• Wit-combats mentioned by Fuller in his “ Worthies." Epitaphs upon Sir Thomas Stanley and Elias James. Conclusion. Hallam's character of Shakespeare.

A MONUMENT to Shakespeare was erected anterior to the publication of the folio edition of his “Comedies, Histories, and Tragedies" in 1623, because it is thus distinctly mentioned by Leonard Digges, in the earliest copy of commendatory verses prefixed to that volume, which he states shall outlive the poet's tomb :

" when that stone is rent, And time dissolves thy Stratford Monument,

Here we alive shall view thee still." This is the most ancient notice of it; but how long before 1623 it had been placed in the church of Stratford-uponAvon, we have no means of deciding. It represents the poet sitting under an arch, with a cushion before him, a pen in his right hand (the pen, originally of lead, has long disappeared), and his left resting upon a sheet of paper : it has been the opinion of the best judges that it was cut by an English sculptor', and we may conclude, without much hesitation, that the artist was employed by Dr. Hall and his wife, and that the resemblance was as faithful as a bust, not modelled from the life, but probably, under living instructions, from some picture or cast, could be expected to be'. Shake

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quite convinced”

* Probably the son of Gerard Johnson, but Duguale in his “ Diary," p. 99, gives both it and the monument to John Combe to “one Gerard Johnson." The father must have been a very old man in 1623.

5 Sir F. Chantry told the Rev. W. Harness, that he was that the bust was modelled from a cast taken after death ; and Mr. R. B. Haydon recorded in the album kept at the church of Stratford these words :-" The more the bust of Shakespeare is studied, the more every one must be convinced of its truth of form, feature, and expression." See the Letter of the Rev. W. Harness in "The Shakespeare Society's Papers," i. p. 9, where it is remarked, that “the value of the bust, both as a likeness of the poet, and as a work of art, is not, perhaps, so well known as it ought to be : as a likeness, we have every reason to give it our most undoubting confidence."

speare is there considerably fuller in the face, than in the engraving on the title-page of the folio of 1623, which must have been made from a different original. It seems not unlikely that after he separated himself from the business and anxiety of a professional life, and withdrew to the permanent inhaling of his native air, he became more robust, and the half-length upon his monument conveys the notion of a cheerful, good-tempered, fleshy, and somewhat jovial man. The expression, we apprehend, is less intellectual than it must have been in reality, and the forehead, though lofty and expansive, is not strongly marked with thought : on the whole, it has rather a look of gaiety and good humour than of thought and reflection, and the lips are full, and apparently in the act of giving utterance to some amiable pleasantry.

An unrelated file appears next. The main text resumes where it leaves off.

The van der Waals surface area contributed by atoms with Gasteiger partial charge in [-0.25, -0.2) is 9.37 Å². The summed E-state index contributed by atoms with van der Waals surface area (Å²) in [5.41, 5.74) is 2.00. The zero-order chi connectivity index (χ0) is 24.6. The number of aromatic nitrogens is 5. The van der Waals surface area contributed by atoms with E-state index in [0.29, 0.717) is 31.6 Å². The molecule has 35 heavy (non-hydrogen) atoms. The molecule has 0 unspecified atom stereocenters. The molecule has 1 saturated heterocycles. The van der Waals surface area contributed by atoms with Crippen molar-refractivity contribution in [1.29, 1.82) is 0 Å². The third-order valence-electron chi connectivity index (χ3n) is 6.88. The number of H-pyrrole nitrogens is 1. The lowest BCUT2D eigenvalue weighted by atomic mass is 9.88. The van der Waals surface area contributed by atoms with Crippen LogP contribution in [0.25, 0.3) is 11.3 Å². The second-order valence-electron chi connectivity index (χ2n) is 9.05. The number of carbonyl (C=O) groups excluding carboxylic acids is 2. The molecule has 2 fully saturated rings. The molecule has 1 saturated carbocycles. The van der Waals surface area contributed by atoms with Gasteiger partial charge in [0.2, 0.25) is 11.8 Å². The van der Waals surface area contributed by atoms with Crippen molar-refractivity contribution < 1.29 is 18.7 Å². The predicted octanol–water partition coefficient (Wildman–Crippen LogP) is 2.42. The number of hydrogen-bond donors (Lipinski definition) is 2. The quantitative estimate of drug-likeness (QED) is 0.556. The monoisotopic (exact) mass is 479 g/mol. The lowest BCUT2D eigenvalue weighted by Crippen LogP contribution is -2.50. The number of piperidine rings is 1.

On a tablet below the bust are placed the following inscriptions, which we give literally :

“Ivdicio Pylivm, genio Socratem, arte Maronem,

Terra tegit, popvlvs mæret, Olympvs habet.
Stay, Passenger, why goest thov by so fast?
Read, if thov canst, whom enviovs Death bath plast
Within this monument: Shakspeare; with whome
Quick nature dide: whose name doth deck ys Tombe
Far more then cost; sieth all yl be bath writt
Leaves living art bot page to serve his witt.

Obiit ano Dol. 1616.
Ætatis. 53 die 23 Ap?."

On a flat grave-stone in front of the monument, and not far from the wall against which it is fixed, we read these lines ; and Dowdell, Southwell's correspondent (whose letter was printed in 1838, from the original manuscript dated 1693) informs us, speaking of course from tradition, that they were written by Shakespeare himself shortly before his death :

“Good frend, for Iesvs sake forbeare
To digg the dyst encloased heare:
Blese be ye man yt spares thes stones,

And cvrst be be yi moves my bones." The half-length on the title-page of the folio of 1623, engraved by Martin Droeshout, has certainly an expression of greater gravity than the bust on Shakespeare's monument; and, making some allowances, we can conceive the original of that resemblance more capable of producing the mighty works Shakespeare has left behind him, than the original of